Watch a great blue heron dad upchuck a nest full of small fish for his clacking brood of babies. See a red-tailed hawk mom plop a pigeon into its nest and methodically start doling out dinner to her youngsters.
It’s reality programming at its finest — found on the Internet at allaboutbirds.org – a site operated by the Cornell University Lab of Ornithology in Ithaca.
A pair of red-tailed hawks — Ezra and Big Red, named after the school’s founder and mascot, respectively — started their family of three about two months ago. An unnamed pair of great blue herons began its family of five in a nearby swamp at about the same time. Cornell put up cameras near the nests and gave everyone with a computer the opportunity to watch those families grow up.
Since then, thousands have logged on to the sites each day to watch eggs get laid, birds get hatched, raised, and then leave the nests. The process of leaving the nest that takes human children 18 to 45 years to complete, these birds do in 40 to 60 days. And, like human children, they have their own captivating share of “firsts.”
The first time the chicks are able to stand on their own. The day they are able to eat their meals without being fed by mama or papa. The day they start “wingercizing” to strengthen themselves to fly. The day they fledge, or fly away from the nest. The day they return to the nest to get fed because they haven’t yet learned to hunt food on their own.
The birdwatchers on the site — which numbered as high as 8,000 on the days the hawks were expected to fledge — were cheerleaders and worrywarts. They were nervous when the chicks didn’t accomplish something they were supposed to right away. They were excited when they did. They were parents watching their kids grow up.
I suspect very few of them actually saw the firsts happen live. Nature didn’t seem to schedule its big events around the limited times people with jobs could check on the families.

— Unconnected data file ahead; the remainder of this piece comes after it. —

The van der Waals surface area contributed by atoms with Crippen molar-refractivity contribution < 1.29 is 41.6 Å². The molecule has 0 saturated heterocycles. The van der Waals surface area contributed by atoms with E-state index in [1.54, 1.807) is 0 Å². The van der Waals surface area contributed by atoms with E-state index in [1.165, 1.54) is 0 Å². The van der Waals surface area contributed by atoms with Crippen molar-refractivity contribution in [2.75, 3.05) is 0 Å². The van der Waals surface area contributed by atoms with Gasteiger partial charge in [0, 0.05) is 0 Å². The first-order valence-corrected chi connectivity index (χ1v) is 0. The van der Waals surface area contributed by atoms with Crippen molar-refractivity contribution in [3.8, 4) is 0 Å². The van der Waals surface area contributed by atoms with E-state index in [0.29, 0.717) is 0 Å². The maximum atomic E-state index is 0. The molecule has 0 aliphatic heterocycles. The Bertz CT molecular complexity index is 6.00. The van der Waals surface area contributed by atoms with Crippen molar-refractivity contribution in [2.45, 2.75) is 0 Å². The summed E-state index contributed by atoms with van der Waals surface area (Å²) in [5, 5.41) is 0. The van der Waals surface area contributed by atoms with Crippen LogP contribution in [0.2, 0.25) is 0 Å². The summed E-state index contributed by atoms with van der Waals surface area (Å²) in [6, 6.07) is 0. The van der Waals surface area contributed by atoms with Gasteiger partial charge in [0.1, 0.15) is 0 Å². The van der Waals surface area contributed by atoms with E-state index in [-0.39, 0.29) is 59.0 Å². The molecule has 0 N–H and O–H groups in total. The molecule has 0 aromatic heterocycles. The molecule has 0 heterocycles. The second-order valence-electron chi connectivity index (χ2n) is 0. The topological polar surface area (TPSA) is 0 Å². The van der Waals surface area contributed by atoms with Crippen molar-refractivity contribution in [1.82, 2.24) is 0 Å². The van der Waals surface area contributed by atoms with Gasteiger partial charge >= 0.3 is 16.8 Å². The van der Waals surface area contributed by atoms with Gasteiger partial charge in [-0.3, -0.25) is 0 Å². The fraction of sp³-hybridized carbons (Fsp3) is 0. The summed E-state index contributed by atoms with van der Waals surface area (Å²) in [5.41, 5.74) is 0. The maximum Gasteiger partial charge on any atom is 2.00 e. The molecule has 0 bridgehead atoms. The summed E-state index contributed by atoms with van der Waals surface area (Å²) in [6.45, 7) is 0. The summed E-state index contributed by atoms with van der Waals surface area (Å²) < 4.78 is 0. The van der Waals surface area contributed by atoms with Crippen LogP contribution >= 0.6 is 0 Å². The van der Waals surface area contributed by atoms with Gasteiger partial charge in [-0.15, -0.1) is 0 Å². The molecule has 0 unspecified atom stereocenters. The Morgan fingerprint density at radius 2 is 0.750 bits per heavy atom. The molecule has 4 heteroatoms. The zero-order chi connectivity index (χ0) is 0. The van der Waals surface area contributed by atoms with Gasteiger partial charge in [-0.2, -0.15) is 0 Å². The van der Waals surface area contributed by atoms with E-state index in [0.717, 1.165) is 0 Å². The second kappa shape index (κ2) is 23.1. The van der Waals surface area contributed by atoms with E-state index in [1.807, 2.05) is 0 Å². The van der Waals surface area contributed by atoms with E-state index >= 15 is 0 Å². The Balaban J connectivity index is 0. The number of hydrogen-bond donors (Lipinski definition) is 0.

Posts common in the bird cam chat room often went something like these:
“I am sure number one is going to fledge in 10 minutes, because that is when I have to go back to work.”
“I’m back. Did number three fledge? No? Oh, goodie. Go NOW number three, go NOW. I am only here for a little bit. You can do it. GO. GO. GO.”
“Number two fledged when I answered the door to get a Federal Express delivery. DRAT!”
The joy and enthusiasm of the human onlookers was infectious. But the birds, of course, developed at a pace dictated by nature. They did things when they were ready, oblivious to all the eyes that were upon them.
The team at Cornell was there full-time, so videos were always quickly posted for those of us who missed a big event live. And, boy, did these reruns make the bird-watchers go all aflutter.
“Oh, the baby fledged so beautifully. She left with so much more grace than her brothers.”
“Number two returned to the nest with strength and confidence he sure didn’t have when the wind accidentally pushed him from the fledge ledge.”
“I’ve got tears in my eyes ... our babies are all grown up.”
This kind of emotion directed at birds would be something I in most cases would be inclined to make fun of. They are, after all, just birds.
The problem is I found myself fully understanding such emotions as I followed the hawk family’s journey from birth to empty nest. I’d be making fun of myself.
One night long after the hawklets were mostly on their own and rarely seen on camera anymore, I sat eating dinner in front of my laptop watching a live feed of the empty nest ... hoping just one of the babies would fly in to say good night.
There were 800 other birdwatchers doing the same thing. Eight-hundred people watching a pile of sticks.
The fun at the hawk nest is pretty much over. But it’s worth bookmarking the website for next year. I don’t have the words to describe how fascinating, captivating, touching it is to follow the rapid development of these beautiful creatures and their doting parents. You’ll have to see it for yourselves to understand.
You still have time to catch the herons fledging. The babies have sprouted to where it’s getting hard to tell them from their parents, but they haven’t left the nest yet. They are “wingercizing.” They are venturing out onto long tree limbs near the nest and flapping to high heaven. They are spreading their wings. It won’t be long before they fly.
There might just be a tear welling up in the corner of my eye. Our babies are all grown up.